Upperclassmen shouldn't be overlooked

When we talk about the top prospects in the country, we’re typically talking about the players with the most direct route to the NBA. But are those the same players who have the best chance of leading their teams to success at the highest levels of college basketball?

If recent history is any indication, the answer is no.

The 2012 Kentucky team is widely perceived to be the example of how you can pursue national championships with one-and-done talent. But if you look back at the past 10 years, what you find is that Kentucky team is the outlier, a perfect storm of sorts that included a loaded 2011 national recruiting class, a virtual clean sweep of the team's top recruiting targets, and a once-in-a-generation talent in Anthony Davis.

Every other national championship team since Carmelo Anthony’s one-and-done title with Syracuse is aligned by far different characteristics.

2013 – Senior point guard Peyton Siva and junior guard Russ Smith set the tone for the club. Junior big man Gorgui Dieng was equally important on the interior, solidifying the team defensively.

2012 – The freshman frontcourt of Anthony Davis and Michael Kidd-Gilchrist led the Cats to a title. They were taken with the first two picks in the subsequent NBA draft. Fellow freshman Marquis Teague ran the point while sophomores Terrence Jones and Doron Lamb made up the rest of the top five.

2011 – Connecticut had some young pieces in its core but ultimately it was junior guard Kemba Walker who put the team on his back and carried the Huskies to both the Big East and NCAA championships.

2010 – Coach K’s most recent national title came from a battle-tested squad that was built around the one-two punch of senior guard Jon Scheyer and junior forward Kyle Singler. Two more seniors, Brian Zoubek and Lance Thomas, solidified the frontline, while junior guard Nolan Smith also played a pivotal role.

2009 – Roy Williams' last national championship came from an equally experienced roster with four upperclassmen in its veteran core. Tyler Hansborough and Danny Green were seniors, while Ty Lawson and Wayne Ellington were juniors.

2008 – The junior tandem of Mario Chalmers and Brandon Rush led the way in Kansas’ run to the 2008 national championship. Sophomore big man Darrell Arthur was a young weapon, while seniors Darnell Jackson and Russell Robinson were critical components of the team’s core.

2007 – Florida took its second consecutive national championship behind juniors Joakim Noah, Al Horford, Corey Brewer and Taurean Green, while the senior tandem of Lee Humphrey and Chris Richard also played important roles.

2006 – Billy Donovan’s first championship included many of the same faces who won it in 2007, just a year earlier in their development. While there were no seniors on this roster, there also weren’t any freshmen being relied upon for significant contributions.

2005 – Roy Williams’ first national championship included a one-and-done freshman, Marvin Williams, but more important to the team’s success was the junior core of Sean May, Raymond Felton and Rashad McCants.

2004 – Not unlike Jim Calhoun’s other great teams, there was a clear superstar with this group and that was junior big man Emeka Okafor. Junior guard Ben Gordon wasn’t far behind. Senior point guard Taliek Brown solidified the supporting cast.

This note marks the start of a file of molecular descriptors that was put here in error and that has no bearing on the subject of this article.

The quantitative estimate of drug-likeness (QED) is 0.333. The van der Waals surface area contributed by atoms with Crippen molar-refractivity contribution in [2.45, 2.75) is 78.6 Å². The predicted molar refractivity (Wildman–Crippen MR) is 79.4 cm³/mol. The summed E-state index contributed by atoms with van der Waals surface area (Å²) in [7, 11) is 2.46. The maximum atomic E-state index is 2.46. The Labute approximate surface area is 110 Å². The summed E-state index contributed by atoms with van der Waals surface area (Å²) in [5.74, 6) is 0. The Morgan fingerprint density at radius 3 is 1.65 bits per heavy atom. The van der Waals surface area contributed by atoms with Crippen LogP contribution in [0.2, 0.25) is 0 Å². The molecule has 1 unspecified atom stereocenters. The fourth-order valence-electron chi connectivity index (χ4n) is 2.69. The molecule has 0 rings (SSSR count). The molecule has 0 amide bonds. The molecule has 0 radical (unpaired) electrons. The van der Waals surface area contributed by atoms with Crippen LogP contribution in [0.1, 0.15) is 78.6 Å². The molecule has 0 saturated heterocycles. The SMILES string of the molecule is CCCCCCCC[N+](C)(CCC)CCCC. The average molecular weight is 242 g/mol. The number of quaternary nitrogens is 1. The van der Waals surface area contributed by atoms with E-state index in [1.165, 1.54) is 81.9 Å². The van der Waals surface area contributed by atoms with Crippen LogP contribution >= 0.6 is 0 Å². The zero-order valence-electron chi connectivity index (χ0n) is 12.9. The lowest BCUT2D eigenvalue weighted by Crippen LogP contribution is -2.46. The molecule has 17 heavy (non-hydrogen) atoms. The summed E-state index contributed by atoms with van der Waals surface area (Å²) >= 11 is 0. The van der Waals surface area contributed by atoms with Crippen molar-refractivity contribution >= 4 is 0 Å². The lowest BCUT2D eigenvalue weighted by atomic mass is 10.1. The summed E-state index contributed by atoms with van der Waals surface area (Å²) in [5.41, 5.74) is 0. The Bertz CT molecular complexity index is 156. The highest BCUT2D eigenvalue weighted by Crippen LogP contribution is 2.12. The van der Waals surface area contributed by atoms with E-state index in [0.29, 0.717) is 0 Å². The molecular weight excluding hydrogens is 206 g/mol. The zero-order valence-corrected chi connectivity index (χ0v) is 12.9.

Recruiting Implications

By considering the common threads within these teams, we can draw some conclusions about how best to build national championship-caliber programs.

Most obviously, experience counts. The fact that nine of the past 10 national champions have been led primarily by upperclassmen speaks volumes about finding dependable three- and four-year players, even for the most prestigious high-major programs.

In contrast, for all the one-and-done freshmen college basketball has seen, the fact that Carmelo Anthony and Anthony Davis are the only ones to lead their teams to a national championship suggests that beyond these rare talents, perhaps we overvalue the importance of these prospects in the recruiting process.

Instead, college programs might be best served targeting prospects who are more likely to need two or three years at the college level. Most of the marquee players on the past 10 national championship teams have been in their junior season.

There’s also a pattern in terms of the amount of teams that had seniors. Those players weren’t necessarily their most talented guys, but they frequently were in the starting lineup or primary rotation. That suggests there is definite value in finding stable, four-year players who can add to the culture of a college program and fulfill a role, even if they’ll never go on to be primary offensive weapons.

That senior experience seems most valuable in the backcourt, where there is a clear pattern of teams benefiting from having battle tested ball-handlers and decision-makers.

Ultimately, even this very broad analysis suggests certain inconsistencies between the way many high-major programs evaluate prospects and the apparent recipe to build a national championship caliber team. At minimum, it requires such programs to consider these patterns in more detail, and potentially even reconsider the way they go about evaluating and prioritizing their prospective recruits.